Demystifying the News in the Lync Conference 2014 Keynote

I have followed the keynote by Gurdeep Singh Pall at the Lync Conference 2014 in Las Vegas through the video stream on the conference site. I have no insider news and I am not at the conference, so this list of news (and my comments) are simply based on my personal experience, on information available to the public and on what I have seen.


 

  1. Universal Communications: this one is the new buzzword you will hear a lot in the next months. The Microsoft’s Vision is to reach every person using the platform they prefer including Skype (obviously) but also solutions from other vendors (see points 2, 3 4 and 5 in the following list, especially support for Android tablets and the “videation” role)

  2. There will be a Lync app available in the Google Play store (by the end of June 2014), so Microsoft is adding Android tablets to the list of supported devices

  3. JLync : browsers will be extended with voice and video content. Quoting this post from Eric Krapf http://www.nojitter.com/post/240166184/lync-conference-keynote-building-toward-universal-communications it is a “Javascript wrapper around Web APIs, which enabled the website to deliver that interactive multimedia session inside the browser”. Also if Microsoft is still working with others on the WebRTC standard, they wanted to deliver this kind of feature without having to wait for WebRTC to be ready for market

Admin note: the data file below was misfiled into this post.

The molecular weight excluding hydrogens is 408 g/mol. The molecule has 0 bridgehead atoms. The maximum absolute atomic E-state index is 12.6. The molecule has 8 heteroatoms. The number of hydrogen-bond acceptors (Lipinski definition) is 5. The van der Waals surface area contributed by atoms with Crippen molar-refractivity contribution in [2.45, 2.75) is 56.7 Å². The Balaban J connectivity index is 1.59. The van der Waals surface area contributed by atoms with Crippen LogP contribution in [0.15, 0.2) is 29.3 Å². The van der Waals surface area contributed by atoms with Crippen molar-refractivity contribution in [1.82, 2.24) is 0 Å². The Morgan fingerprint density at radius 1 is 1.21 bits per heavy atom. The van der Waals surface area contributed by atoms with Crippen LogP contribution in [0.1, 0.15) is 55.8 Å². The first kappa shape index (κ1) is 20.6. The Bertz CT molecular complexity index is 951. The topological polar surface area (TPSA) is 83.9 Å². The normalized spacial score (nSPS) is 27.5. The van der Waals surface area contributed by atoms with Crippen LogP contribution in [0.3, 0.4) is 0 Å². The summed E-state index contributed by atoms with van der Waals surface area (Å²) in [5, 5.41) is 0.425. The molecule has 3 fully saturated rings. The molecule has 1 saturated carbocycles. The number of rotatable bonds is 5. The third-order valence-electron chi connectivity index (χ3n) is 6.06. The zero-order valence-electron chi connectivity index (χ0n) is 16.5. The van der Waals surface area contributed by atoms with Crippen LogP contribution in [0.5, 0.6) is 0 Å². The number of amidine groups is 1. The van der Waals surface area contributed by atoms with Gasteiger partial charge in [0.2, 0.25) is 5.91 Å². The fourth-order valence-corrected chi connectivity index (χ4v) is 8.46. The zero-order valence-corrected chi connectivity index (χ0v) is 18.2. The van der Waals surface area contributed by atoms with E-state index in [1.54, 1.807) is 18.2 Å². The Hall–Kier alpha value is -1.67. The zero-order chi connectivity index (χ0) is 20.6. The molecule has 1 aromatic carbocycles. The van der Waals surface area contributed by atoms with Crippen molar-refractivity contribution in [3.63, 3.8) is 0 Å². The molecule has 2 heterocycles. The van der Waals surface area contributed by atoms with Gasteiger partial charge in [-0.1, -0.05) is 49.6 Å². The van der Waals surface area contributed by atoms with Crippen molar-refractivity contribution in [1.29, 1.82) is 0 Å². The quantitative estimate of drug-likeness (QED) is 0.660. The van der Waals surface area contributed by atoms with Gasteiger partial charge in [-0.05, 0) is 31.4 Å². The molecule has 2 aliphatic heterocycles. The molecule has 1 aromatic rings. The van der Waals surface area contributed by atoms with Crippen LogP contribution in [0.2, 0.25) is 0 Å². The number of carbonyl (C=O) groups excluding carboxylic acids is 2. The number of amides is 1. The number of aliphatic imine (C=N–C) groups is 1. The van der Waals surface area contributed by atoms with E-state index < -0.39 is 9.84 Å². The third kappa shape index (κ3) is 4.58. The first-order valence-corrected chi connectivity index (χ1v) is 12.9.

4. Lync-Skype video federation: will be in tested in the next two months and delivered in six-eight months. Note: please, don’t misunderstand this point. The Skype software will remain dedicated to personal or home use, while Lync will remain a software for business. Microsoft is keeping them separated also by limiting some interoperability features

  5. “Videation” Role: I use the aforementioned name to indicate something that sounds like the Lync Mediation but dedicated to the video-conferencing systems. Microsoft presented it as a way to integrate Lync with Cisco and Tandberg video teleconferencing systems. IMHO it looks like a software bridge that will replace a lot of hardware we see now on the market. Talking about a software, the capability to expand and update it in the future are really big. It will be available in the next release of Lync (I would bet on names like Lync 2013 R2 or Lync 2014)

  6. New features for Lync Online: there will be support for large conferences (up to 1,000 people) and for PSTN calls. The promise is that the aforementioned features are coming later this year. PSTN calls in the Cloud, as everybody knows, are really a game-changer. My opinion, here, is that the prevision is a bit optimistic. However, we will see what happens.